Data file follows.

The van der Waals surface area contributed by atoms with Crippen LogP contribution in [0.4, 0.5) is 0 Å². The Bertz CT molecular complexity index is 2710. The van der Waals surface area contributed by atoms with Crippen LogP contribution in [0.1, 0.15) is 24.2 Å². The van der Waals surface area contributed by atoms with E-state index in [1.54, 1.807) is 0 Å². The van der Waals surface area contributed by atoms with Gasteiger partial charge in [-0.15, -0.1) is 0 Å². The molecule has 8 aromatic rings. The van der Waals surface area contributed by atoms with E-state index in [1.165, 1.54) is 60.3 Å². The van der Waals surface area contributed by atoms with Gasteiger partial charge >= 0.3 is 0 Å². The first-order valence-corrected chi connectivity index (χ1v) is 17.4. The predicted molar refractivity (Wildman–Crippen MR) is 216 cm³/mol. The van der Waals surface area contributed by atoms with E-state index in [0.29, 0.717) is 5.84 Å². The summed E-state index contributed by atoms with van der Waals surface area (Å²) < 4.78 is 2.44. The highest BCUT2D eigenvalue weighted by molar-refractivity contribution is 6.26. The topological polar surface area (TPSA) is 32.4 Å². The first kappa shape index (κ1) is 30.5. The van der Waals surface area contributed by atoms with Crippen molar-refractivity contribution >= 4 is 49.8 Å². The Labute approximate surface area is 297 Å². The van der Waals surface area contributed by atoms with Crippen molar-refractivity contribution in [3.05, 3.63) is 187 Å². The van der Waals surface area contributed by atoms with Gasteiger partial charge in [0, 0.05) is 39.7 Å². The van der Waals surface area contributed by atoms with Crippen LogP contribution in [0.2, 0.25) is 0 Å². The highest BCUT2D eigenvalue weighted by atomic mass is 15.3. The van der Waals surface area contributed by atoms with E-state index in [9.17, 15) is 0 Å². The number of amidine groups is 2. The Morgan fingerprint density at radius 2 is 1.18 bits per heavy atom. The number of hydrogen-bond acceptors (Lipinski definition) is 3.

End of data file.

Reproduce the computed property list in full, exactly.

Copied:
The van der Waals surface area contributed by atoms with Crippen LogP contribution in [0.4, 0.5) is 0 Å². The Bertz CT molecular complexity index is 2710. The van der Waals surface area contributed by atoms with Crippen LogP contribution in [0.1, 0.15) is 24.2 Å². The van der Waals surface area contributed by atoms with E-state index in [1.54, 1.807) is 0 Å². The van der Waals surface area contributed by atoms with Gasteiger partial charge in [-0.15, -0.1) is 0 Å². The molecule has 8 aromatic rings. The van der Waals surface area contributed by atoms with E-state index in [1.165, 1.54) is 60.3 Å². The van der Waals surface area contributed by atoms with Gasteiger partial charge >= 0.3 is 0 Å². The first-order valence-corrected chi connectivity index (χ1v) is 17.4. The predicted molar refractivity (Wildman–Crippen MR) is 216 cm³/mol. The van der Waals surface area contributed by atoms with E-state index in [0.29, 0.717) is 5.84 Å². The summed E-state index contributed by atoms with van der Waals surface area (Å²) < 4.78 is 2.44. The highest BCUT2D eigenvalue weighted by molar-refractivity contribution is 6.26. The topological polar surface area (TPSA) is 32.4 Å². The first kappa shape index (κ1) is 30.5. The van der Waals surface area contributed by atoms with Crippen molar-refractivity contribution >= 4 is 49.8 Å². The Labute approximate surface area is 297 Å². The van der Waals surface area contributed by atoms with Crippen molar-refractivity contribution in [3.05, 3.63) is 187 Å². The van der Waals surface area contributed by atoms with Gasteiger partial charge in [0, 0.05) is 39.7 Å². The van der Waals surface area contributed by atoms with Crippen LogP contribution in [0.2, 0.25) is 0 Å². The highest BCUT2D eigenvalue weighted by atomic mass is 15.3. The van der Waals surface area contributed by atoms with E-state index in [9.17, 15) is 0 Å². The number of amidine groups is 2. The Morgan fingerprint density at radius 2 is 1.18 bits per heavy atom. The number of hydrogen-bond acceptors (Lipinski definition) is 3.